Insiemi is an SDN startup that appears to be a Cisco "spin-in," meaning it is a company to which Cisco provides startup money and top-flight engineering talent and then plans to acquire after product is fully baked. Cisco hasn't offered many more details on Insiemi's products apart from vague discussion of programmable networking, but with Cisco's role in the evolving SDN ecosystem proving to be a major topic for 2013, perhaps more is coming.

LineRate Systems

CEO: Steve Georgis

LineRate Systems came out of stealth mode during last year's Open Networking Summit, offering software that delivers services on top of virtualized networks with the ability to work on platforms running commodity x86-based servers.

John Giacomoni, founder and CTO, recently told SDN Central that LineRate's key difference from other SDN players is providing programmability in all network layers. "Customers win when they can extend the network’s capabilities with their own proprietary logic," he explained.


CEO: Dan Mihai Dumitriu

SDN startups are hardly restricted to the United States, as evidenced by Midokura, a Japanese company that entered the U.S. market in October. Core to its offering is MidoNet, a distributed, decentralized virtual platform that uncouples a customer's cloud assets from its network infrastructure hardware and offers a software abstraction layer programmed to go between end hosts and a physical network.

Pertino Networks

CEO: Craig Elliott

Pertino in September 2012 confirmed plans to release SDN technology that lets small businesses essentially build their own networks in the cloud. Todd Krautkremer, vice president of marketing, said that having no local IT infrastructure -- that is, having all or almost all of a customer's critical IT infrastructure in the cloud -- is immensely appealing to startups, which is why the company is targeting the 10-to-250 user segment.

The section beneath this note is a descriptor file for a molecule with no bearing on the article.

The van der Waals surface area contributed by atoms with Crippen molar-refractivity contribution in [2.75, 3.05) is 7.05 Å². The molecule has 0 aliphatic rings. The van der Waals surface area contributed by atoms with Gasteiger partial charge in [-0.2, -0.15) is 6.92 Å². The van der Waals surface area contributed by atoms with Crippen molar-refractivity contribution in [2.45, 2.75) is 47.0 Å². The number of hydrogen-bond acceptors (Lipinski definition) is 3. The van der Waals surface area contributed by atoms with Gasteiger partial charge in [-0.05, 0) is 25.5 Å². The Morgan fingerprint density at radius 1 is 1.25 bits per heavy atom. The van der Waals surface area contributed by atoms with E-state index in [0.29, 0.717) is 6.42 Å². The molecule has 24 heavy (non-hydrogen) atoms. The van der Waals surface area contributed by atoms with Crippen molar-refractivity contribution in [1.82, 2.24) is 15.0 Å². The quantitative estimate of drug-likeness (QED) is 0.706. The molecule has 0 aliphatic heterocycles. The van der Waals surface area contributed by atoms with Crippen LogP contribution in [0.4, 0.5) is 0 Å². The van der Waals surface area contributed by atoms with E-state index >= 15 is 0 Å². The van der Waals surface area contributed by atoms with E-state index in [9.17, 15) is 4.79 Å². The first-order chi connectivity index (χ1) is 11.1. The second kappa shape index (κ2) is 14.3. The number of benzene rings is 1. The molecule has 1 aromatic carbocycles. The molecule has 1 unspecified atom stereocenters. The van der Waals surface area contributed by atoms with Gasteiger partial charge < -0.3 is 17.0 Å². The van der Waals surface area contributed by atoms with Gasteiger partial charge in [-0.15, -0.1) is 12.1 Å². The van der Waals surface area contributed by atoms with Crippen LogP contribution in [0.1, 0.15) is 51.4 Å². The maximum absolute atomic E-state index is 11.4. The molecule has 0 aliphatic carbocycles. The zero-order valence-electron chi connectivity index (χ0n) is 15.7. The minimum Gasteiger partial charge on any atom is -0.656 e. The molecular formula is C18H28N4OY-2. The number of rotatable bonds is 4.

CEO: David Husak

Plexxi was among several buzzed-about SDN startups to officially launch in December, and what it's pushing is a concept called "affinity networking." Plexxi, which has locked up nearly $50 million in venture funding, is in the market with Plexxi Control, sever-based software that can dynamically and continuously compute network connectivity to tailor it based on infrastructure workloads, and Plexxi Switch 1, a set of physical switches that offer low-latency 10-Gb and 40-Gb Ethernet access and also connect with each other using an optical interface called LightRail.


CEO: Awais Nemat

Startup Plumgrid, which is developing interconnect technology for controlling distributed infrastructure, has made some noise lately thanks to a $10.7 million venture capital round in August. It's also made some big hires: Cisco veteran Lele Nardin as vice president of engineering and former Dell North America Network sales head Kash Iftikhar as vice president of sales and business development.


CEO: James Liao

Pica8's approach to SDN is what it calls an "open SDN reference architecture" -- essentially a blueprint for cloud providers to combine switches with an OS and an OpenFlow controller. Pica8 was spun out of server vendor Quanta a year ago, and offers a virtualized network switch built with merchant silicon. Its reference architecture uses Open vSwitch 1.7.1, version 1.2 of OpenFlow in an operating system called PicOS, and the Ryu 1.4 OpenFlow Controller designed by NTT Laboratories.

vArmour Networks

The still-somewhat-mysterious vArmour was founded by NetScreen veterans and is tackling what will no doubt be a pressing problem in the years ahead: securing OpenFlow and SDN environments. The company hasn't said all that much about what its products and services do, but it has launched a private beta program.